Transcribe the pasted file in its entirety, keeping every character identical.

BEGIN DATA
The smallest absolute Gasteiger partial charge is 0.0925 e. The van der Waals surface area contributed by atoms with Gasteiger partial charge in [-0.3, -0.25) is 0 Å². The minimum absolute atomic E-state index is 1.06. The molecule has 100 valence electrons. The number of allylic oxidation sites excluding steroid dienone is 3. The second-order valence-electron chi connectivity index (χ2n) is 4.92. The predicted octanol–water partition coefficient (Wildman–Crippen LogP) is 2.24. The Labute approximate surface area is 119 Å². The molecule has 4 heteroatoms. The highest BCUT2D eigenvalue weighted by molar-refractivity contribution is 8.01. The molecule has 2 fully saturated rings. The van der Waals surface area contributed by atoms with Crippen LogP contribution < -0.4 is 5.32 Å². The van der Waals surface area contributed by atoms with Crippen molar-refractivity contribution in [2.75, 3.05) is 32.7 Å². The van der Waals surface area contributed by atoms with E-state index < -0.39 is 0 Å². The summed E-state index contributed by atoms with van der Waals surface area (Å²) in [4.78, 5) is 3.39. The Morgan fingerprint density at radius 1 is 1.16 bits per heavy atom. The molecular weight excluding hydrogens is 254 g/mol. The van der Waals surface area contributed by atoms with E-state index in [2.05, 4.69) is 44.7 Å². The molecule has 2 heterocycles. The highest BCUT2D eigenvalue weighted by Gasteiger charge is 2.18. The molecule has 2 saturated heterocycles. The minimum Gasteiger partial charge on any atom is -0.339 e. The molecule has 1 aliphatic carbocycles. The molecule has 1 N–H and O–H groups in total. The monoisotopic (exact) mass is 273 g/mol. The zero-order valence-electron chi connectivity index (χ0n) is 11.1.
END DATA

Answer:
The smallest absolute Gasteiger partial charge is 0.0925 e. The van der Waals surface area contributed by atoms with Gasteiger partial charge in [-0.3, -0.25) is 0 Å². The minimum absolute atomic E-state index is 1.06. The molecule has 100 valence electrons. The number of allylic oxidation sites excluding steroid dienone is 3. The second-order valence-electron chi connectivity index (χ2n) is 4.92. The predicted octanol–water partition coefficient (Wildman–Crippen LogP) is 2.24. The Labute approximate surface area is 119 Å². The molecule has 4 heteroatoms. The highest BCUT2D eigenvalue weighted by molar-refractivity contribution is 8.01. The molecule has 2 fully saturated rings. The van der Waals surface area contributed by atoms with Crippen LogP contribution < -0.4 is 5.32 Å². The van der Waals surface area contributed by atoms with Crippen molar-refractivity contribution in [2.75, 3.05) is 32.7 Å². The van der Waals surface area contributed by atoms with E-state index < -0.39 is 0 Å². The summed E-state index contributed by atoms with van der Waals surface area (Å²) in [4.78, 5) is 3.39. The Morgan fingerprint density at radius 1 is 1.16 bits per heavy atom. The molecular weight excluding hydrogens is 254 g/mol. The van der Waals surface area contributed by atoms with E-state index in [2.05, 4.69) is 44.7 Å². The molecule has 2 heterocycles. The highest BCUT2D eigenvalue weighted by Gasteiger charge is 2.18. The molecule has 2 saturated heterocycles. The minimum Gasteiger partial charge on any atom is -0.339 e. The molecule has 1 aliphatic carbocycles. The molecule has 1 N–H and O–H groups in total. The monoisotopic (exact) mass is 273 g/mol. The zero-order valence-electron chi connectivity index (χ0n) is 11.1.